Sure, lots of our favorite movies are filmed on studio lots, in front of green screens or in foreign lands offering great tax credits. But you’d be surprised how many memorable scenes played out in real homes in the great US of A. Even better? A number of those houses are available to buy now. With several hitting the market this summer, we figured there was no better time to take a closer look. Because why live in a normal house when you could live in a famous house? 

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The “Sixteen Candles” House (Evanston, IL)

On the market for $1.5 million

You can now recreate Sam and Jake’s swoon-worthy first kiss on your own dining room table in the Evanston, Illinois, house where the movie was filmed. Located just outside Chicago, the 3,250-square-foot home boasts six bedrooms, six baths, a newly remodeled indoor kitchen and an outdoor kitchen with a stone fireplace and outdoor TV. Teenage angst not included.

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The “Father of the Bride” House (Alhambra, CA)

On the market for $2 million

It’s hard to think of a more adorable father/daughter film moment than the one-on-one basketball game between George and Annie Banks in Father of the Bride. That’s why super-fans will be thrilled to hear that the gorgeous L.A. colonial is currently on the market. Clocking in at 4,400 square feet, the house has four bedrooms, four baths and a new gourmet kitchen with a 90 (!) bottle wine fridge. Sounds perfect for entertaining--or coping with a beloved daughter’s recent engagement.

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“The Fugitive” House (Chicago, IL)

On the market for $3.5 million

Sure, Dr. Richard Kimble and his wife didn’t have the best luck here, but that doesn’t mean you can’t create many happy new memories. The home has been renovated since filming, adding two more floors, an elevator connecting them and a roof deck. Now 6,000 square feet, the house also features five bedrooms (three of which are master suites with fireplaces), five baths, a glass floor catwalk, an indoor swimming pool and a three-car garage. Let’s hope they also installed a security system.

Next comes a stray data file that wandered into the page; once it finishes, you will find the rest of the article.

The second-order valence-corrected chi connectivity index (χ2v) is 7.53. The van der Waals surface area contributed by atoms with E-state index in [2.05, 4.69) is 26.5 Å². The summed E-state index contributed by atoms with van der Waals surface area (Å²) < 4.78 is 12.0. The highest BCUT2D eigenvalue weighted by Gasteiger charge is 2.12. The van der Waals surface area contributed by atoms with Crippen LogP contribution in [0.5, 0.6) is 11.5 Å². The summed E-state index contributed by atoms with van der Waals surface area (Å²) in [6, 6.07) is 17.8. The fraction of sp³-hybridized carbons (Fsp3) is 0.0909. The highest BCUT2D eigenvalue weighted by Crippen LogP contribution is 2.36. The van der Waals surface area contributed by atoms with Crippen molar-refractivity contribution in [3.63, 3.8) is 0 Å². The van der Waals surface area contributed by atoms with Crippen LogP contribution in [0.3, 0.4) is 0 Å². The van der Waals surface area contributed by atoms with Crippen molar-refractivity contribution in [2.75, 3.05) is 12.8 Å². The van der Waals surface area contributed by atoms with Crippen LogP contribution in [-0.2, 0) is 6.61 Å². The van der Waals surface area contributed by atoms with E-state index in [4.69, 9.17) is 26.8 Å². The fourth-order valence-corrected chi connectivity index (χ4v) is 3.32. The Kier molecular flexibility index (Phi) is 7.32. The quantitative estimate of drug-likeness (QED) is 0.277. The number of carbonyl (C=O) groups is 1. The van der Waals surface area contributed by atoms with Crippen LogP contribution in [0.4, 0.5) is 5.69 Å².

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The “Groundhog Day” House (Woodstock, IL)

On the market for $645,000

If this classic Victorian mansion looks familiar, that’s probably because you’ve seen it over and over and over--in Groundhog Day, that is. Built in 1895, the fictional Cherry Street Inn is indeed a working bed-and-breakfast in Woodstock, Illinois that would make a pretty spectacular single-family home. At 5,800 square feet, the house has eight bedrooms, eight and a half baths, a gourmet kitchen with commercial-grade, stainless-steel appliances and an actual white picket fence. Now about that time-loop thing…

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Coldwell Banker

The “Ferris Bueller’s Day Off” House (Highland Park, IL)

Sold in 2014 for $1.06 million

After five years on the market and several price cuts, the Highland Park home of Ferris’s best friend Cameron finally sold in 2014. With 4,300 square feet, four bedrooms, three baths and interior parking for four cars, it’s hard to believe it took this gorgeous mid-century modern so long to get snatched up. Maybe car enthusiasts can’t quite shake the image of that 1961 Ferrari smashing through the home’s glass wall and plummeting to the trees below? Just a guess.